Are you using Google Fonts? Have you read their TOS?

chrislema-face

Let me start by saying I don't want to be that guy. Last week I told you about Disqus and why I was killing their commenting system from my site. Now I'm about to tell you why I'm thinking twice about Google Fonts.

But this is a case-by-case basis, and only you can decide.

TOS = Terms of Service

To use Google Fonts, you must agree to their Terms of Service. That simply means, if you want what they're giving you, you have to play by their rules.

And for the most part, I never mind about their rules. Until I was asked to re-look at them.

Google has announced their new TOS which takes effect in early December. And as I read the new version, I was drawn to the section that I highlighted above.

By using Google Fonts, you're making an agreement

The agreement goes like this, as I read it. And here's the caveat: I'm not a lawyer. I don't even play one on the internet. So take this for what it's worth.

If I use Google Fonts, they get the right to take screenshots of my site and use them, my product names, and my company name.

Now, for most of us, that's not a big deal. After all, wouldn't I love it if Google took a screenshot of my site, pushed it out into the world and even used my name?

Sure. If we're talking about my site here (chrislema.com).

But what about the sites I build for clients?

What about the sites I build for enterprise clients that may or may not be as excited at the same prospect?

And here's the real issue.

What about on sites I build for clients who don't want to make this agreement but have no clue that it was made for them by a developer they hired when the developer used a Google Font?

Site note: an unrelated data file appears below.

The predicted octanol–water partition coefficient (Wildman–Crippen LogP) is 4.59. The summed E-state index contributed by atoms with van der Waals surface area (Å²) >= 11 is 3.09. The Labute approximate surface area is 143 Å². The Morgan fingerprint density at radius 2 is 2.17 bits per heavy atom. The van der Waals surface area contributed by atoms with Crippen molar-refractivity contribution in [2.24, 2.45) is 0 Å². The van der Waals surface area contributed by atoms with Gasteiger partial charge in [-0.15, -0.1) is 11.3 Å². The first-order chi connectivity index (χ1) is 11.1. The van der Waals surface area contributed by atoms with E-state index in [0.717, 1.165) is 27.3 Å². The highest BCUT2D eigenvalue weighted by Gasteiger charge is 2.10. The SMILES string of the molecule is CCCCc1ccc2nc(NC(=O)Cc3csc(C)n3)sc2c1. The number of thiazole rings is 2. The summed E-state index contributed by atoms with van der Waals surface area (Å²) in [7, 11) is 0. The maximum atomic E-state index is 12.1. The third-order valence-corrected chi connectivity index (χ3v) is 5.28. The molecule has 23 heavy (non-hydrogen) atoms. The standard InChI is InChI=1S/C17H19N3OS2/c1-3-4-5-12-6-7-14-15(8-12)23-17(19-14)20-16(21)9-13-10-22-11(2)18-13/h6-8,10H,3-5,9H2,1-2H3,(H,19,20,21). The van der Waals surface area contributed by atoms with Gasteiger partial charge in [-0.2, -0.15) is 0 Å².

Developers & Designers make decisions for clients

Every time we write code for a client, we're making decisions for them.

Most of the time they're small ones. They're not huge and they can be changed.

But developers and designers shouldn't be making agreements. They shouldn't be opening up a client to liability. And they shouldn't be opening up a client to a dynamic that the client has no idea about.

Communicate early and often

At the end of the day, like I said at the beginning, this is a decision you have to make in the context of your discussions with your clients.

I happen to have some clients that will not accept Google Fonts. And that even means that if WordPress, the installation, pulls in the agreement automatically, my clients want it removed. They don't want to partner with Google in this way. And they're not releasing the rights for Google to use their images, screenshots, product or company names.

So they're using this plugin to help them disable Google Fonts. 

Either way, you should make sure you read the newest Terms of Service for Google Fonts.

About Chris Lema

Chris Lema has been working with WordPress since 2005. Over the years he's been a blogger, a speaker at WordCamps, a coach for WordPress product companies, and the founder of the conference for WordPress business owners, called CaboPress. Today he's the VP of Products at Liquid Web, where he manages the world's first managed platform for WooCommerce stores.

Chris Lema

Chris Lema has been working with WordPress since 2005. Over the years he's been a blogger, a speaker at WordCamps, a coach for WordPress product companies, and the founder of the conference for WordPress business owners, called CaboPress. Today he's the VP of Products at Liquid Web, where he manages the world's first managed platform for WooCommerce stores.

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